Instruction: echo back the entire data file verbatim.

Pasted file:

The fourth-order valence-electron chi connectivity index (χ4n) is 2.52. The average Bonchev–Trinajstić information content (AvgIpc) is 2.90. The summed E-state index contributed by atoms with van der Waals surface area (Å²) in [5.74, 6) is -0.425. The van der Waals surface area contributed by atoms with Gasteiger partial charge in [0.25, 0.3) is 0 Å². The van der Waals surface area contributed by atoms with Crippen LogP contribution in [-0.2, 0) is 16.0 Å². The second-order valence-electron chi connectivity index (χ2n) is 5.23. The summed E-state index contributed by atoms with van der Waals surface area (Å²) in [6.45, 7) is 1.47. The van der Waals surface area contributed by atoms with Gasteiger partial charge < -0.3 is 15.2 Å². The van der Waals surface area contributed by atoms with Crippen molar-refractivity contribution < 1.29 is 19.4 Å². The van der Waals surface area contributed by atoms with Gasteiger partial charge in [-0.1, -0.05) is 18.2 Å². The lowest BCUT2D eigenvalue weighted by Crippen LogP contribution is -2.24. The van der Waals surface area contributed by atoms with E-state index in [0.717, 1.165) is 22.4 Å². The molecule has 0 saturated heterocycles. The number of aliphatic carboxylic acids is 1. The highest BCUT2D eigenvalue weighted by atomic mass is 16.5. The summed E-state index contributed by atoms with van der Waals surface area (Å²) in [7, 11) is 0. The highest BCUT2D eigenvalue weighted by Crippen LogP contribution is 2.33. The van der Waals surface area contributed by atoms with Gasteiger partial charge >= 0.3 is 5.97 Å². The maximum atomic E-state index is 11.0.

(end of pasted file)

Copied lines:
The fourth-order valence-electron chi connectivity index (χ4n) is 2.52. The average Bonchev–Trinajstić information content (AvgIpc) is 2.90. The summed E-state index contributed by atoms with van der Waals surface area (Å²) in [5.74, 6) is -0.425. The van der Waals surface area contributed by atoms with Gasteiger partial charge in [0.25, 0.3) is 0 Å². The van der Waals surface area contributed by atoms with Crippen LogP contribution in [-0.2, 0) is 16.0 Å². The second-order valence-electron chi connectivity index (χ2n) is 5.23. The summed E-state index contributed by atoms with van der Waals surface area (Å²) in [6.45, 7) is 1.47. The van der Waals surface area contributed by atoms with Gasteiger partial charge < -0.3 is 15.2 Å². The van der Waals surface area contributed by atoms with Crippen molar-refractivity contribution < 1.29 is 19.4 Å². The van der Waals surface area contributed by atoms with Gasteiger partial charge in [-0.1, -0.05) is 18.2 Å². The lowest BCUT2D eigenvalue weighted by Crippen LogP contribution is -2.24. The van der Waals surface area contributed by atoms with E-state index in [0.717, 1.165) is 22.4 Å². The molecule has 0 saturated heterocycles. The number of aliphatic carboxylic acids is 1. The highest BCUT2D eigenvalue weighted by atomic mass is 16.5. The summed E-state index contributed by atoms with van der Waals surface area (Å²) in [7, 11) is 0. The highest BCUT2D eigenvalue weighted by Crippen LogP contribution is 2.33. The van der Waals surface area contributed by atoms with Gasteiger partial charge >= 0.3 is 5.97 Å². The maximum atomic E-state index is 11.0.